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From a kid's point of view, is going to court interesting or boring?

 
 
Reply Tue 10 Jan, 2012 10:19 am
Mr. B has to go to court in a couple of weeks to testify in a forgery case.

Someone forged checks from his company and they were arrested when they went to cash it. The forgery was so good that it was only caught thanks to an attentive teller who noticed that the check number was out of sequence and called Mr. B to verify it. Because of the high quality of the "check" the police took real notice, thinking this guy was an underling in a sophisticated operation.

We were thinking it might be worth keeping Mo out of school for the day and letting him go to court to see what happens.

Would this be worthwhile? Would he find it interesting or would he be bored out of his gourd?
 
BillRM
 
  2  
Reply Tue 10 Jan, 2012 10:38 am
@boomerang,
Interesting question but I would think the answer would relate to his age and his personality.

Only you or someone who know the child could be in a good position to guess.

When I was very young my folk once took me into Philadelphia to watch my mother on a live cooking contest TV show and I still remember that event in some details.

I would likely lean toward risking him being bore as hopefully this is a one time chance to get to see his father on the stand in court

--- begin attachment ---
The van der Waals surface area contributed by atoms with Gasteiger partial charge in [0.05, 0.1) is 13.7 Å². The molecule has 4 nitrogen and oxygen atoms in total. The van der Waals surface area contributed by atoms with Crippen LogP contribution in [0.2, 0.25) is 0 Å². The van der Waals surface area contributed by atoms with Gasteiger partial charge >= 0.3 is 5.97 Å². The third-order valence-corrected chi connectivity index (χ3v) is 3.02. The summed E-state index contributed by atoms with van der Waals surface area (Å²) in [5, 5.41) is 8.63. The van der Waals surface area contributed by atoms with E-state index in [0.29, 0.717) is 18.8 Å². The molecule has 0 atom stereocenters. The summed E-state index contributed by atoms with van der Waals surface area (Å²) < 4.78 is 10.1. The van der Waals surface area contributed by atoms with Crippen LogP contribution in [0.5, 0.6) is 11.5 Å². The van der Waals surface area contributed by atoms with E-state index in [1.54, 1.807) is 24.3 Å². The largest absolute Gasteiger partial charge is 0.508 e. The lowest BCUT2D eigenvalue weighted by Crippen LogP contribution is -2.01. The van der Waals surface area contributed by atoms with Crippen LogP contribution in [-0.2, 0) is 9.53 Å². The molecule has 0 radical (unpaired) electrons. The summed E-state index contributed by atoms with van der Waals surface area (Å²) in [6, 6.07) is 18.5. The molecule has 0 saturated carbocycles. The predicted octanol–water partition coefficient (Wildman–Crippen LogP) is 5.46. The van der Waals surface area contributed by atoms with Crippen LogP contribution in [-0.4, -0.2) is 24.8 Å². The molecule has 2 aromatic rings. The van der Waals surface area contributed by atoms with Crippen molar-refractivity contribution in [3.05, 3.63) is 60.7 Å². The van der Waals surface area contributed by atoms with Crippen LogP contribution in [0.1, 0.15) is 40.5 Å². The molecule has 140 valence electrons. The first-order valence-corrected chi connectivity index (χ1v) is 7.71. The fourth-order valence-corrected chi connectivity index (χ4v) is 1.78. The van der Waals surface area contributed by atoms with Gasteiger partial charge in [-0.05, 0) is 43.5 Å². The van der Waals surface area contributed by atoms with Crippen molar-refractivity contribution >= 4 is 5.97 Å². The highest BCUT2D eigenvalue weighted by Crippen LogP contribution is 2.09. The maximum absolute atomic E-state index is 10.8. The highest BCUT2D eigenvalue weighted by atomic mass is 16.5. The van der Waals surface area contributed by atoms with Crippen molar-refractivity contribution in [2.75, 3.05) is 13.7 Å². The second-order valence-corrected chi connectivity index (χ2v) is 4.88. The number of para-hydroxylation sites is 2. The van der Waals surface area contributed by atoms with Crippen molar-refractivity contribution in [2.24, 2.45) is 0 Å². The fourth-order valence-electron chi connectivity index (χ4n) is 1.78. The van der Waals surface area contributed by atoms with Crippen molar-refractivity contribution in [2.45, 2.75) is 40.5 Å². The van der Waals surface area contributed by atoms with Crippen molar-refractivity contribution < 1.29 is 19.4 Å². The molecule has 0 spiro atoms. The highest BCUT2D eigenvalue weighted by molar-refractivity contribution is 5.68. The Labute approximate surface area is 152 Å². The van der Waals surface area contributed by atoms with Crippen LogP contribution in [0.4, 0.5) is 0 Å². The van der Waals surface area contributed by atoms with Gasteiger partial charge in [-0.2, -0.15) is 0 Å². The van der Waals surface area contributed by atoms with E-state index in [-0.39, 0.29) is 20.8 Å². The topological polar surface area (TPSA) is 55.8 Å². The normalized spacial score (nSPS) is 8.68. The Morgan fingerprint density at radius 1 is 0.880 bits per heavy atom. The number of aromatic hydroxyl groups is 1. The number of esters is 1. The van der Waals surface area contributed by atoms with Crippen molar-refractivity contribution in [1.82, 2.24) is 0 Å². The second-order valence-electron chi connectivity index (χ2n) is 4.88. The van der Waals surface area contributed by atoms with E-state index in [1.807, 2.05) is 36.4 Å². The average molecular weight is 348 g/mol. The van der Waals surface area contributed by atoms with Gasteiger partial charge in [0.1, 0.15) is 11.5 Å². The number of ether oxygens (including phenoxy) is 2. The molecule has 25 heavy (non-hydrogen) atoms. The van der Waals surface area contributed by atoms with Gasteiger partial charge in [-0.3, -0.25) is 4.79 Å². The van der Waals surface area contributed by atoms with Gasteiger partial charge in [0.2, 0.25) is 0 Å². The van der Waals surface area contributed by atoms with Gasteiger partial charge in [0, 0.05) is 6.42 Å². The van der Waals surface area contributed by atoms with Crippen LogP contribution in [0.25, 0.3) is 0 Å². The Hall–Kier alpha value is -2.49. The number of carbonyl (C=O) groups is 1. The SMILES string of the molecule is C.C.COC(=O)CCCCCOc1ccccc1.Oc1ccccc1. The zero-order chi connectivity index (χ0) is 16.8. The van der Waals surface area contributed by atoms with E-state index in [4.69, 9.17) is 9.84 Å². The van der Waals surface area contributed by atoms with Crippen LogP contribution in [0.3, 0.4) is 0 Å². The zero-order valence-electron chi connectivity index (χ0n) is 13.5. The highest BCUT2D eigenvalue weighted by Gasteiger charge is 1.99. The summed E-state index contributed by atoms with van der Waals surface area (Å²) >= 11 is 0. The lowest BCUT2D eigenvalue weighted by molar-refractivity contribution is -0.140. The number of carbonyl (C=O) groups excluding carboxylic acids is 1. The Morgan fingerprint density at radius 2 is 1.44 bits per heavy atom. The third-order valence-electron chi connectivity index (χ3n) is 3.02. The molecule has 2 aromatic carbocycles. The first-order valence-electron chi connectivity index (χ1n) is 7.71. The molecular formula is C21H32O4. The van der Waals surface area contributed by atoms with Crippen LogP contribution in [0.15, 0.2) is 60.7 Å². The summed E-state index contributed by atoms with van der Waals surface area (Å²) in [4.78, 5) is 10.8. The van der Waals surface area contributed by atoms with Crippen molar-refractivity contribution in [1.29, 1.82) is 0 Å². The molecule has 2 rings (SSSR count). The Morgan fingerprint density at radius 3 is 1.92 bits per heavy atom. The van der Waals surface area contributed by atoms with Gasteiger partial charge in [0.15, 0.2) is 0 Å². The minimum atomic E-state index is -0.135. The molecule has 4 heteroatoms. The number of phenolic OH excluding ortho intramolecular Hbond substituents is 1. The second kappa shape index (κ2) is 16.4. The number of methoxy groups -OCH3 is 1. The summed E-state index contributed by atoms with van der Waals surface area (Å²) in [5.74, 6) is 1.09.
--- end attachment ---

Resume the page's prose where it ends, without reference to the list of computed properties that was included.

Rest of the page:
joefromchicago
 
  4  
Reply Tue 10 Jan, 2012 10:41 am
@boomerang,
It might be very interesting, as long as someone explains to him what will be going on before he gets to the courthouse. Otherwise, I can imagine it would be either really confusing or really boring. If you really want Mo to get some education, have him sit down with the lawyer during a recess to talk about the case or about the basics of a trial. Better yet, contact the judge's chambers prior to that day and see if the judge might have a few minutes to talk to Mo about the whole legal process. I know a lot of judges who would be happy to do that.
boomerang
 
  1  
Reply Tue 10 Jan, 2012 10:44 am
@BillRM,
That's a good point.

He'll be a freshly minted 11 year old.

My question is a little more general though. I've only been to court once and that was for about 30 minutes where we answered a couple of questions and signed some papers so I'm not sure how it all happens.

I'm really just kind of worried that it would be so slow paced that he'd get bored. But it also seems like a kind of rare opportunity to watch the justice system in action.
mismi
 
  1  
Reply Tue 10 Jan, 2012 10:45 am
@joefromchicago,
I think you are right Joe. Sitting and just watching would be pretty passive. Getting to go into the judges chambers prior to would probably cause him to be more involved. I think he would always remember it.
0 Replies
 
boomerang
 
  1  
Reply Tue 10 Jan, 2012 10:48 am
@joefromchicago,
Wow! That would be cool. Thanks for the suggestion!

Mo's pretty aware of what's been happening on it. Mr. B had to testify to a grand jury, the the guy skipped out on the first trial (hearing?) and Mo's been privy to those discussions.
0 Replies
 
Linkat
 
  2  
Reply Tue 10 Jan, 2012 11:59 am
@boomerang,
there is alot of boredom in court - much sitting around (probably why it takes forever to get anything down).....so boring in fact that once when I was a juror (on a rape case so you'd think it would be interesting) - that why sitting in the open court during the witness testimony - a spied a fellow juror of mine napping!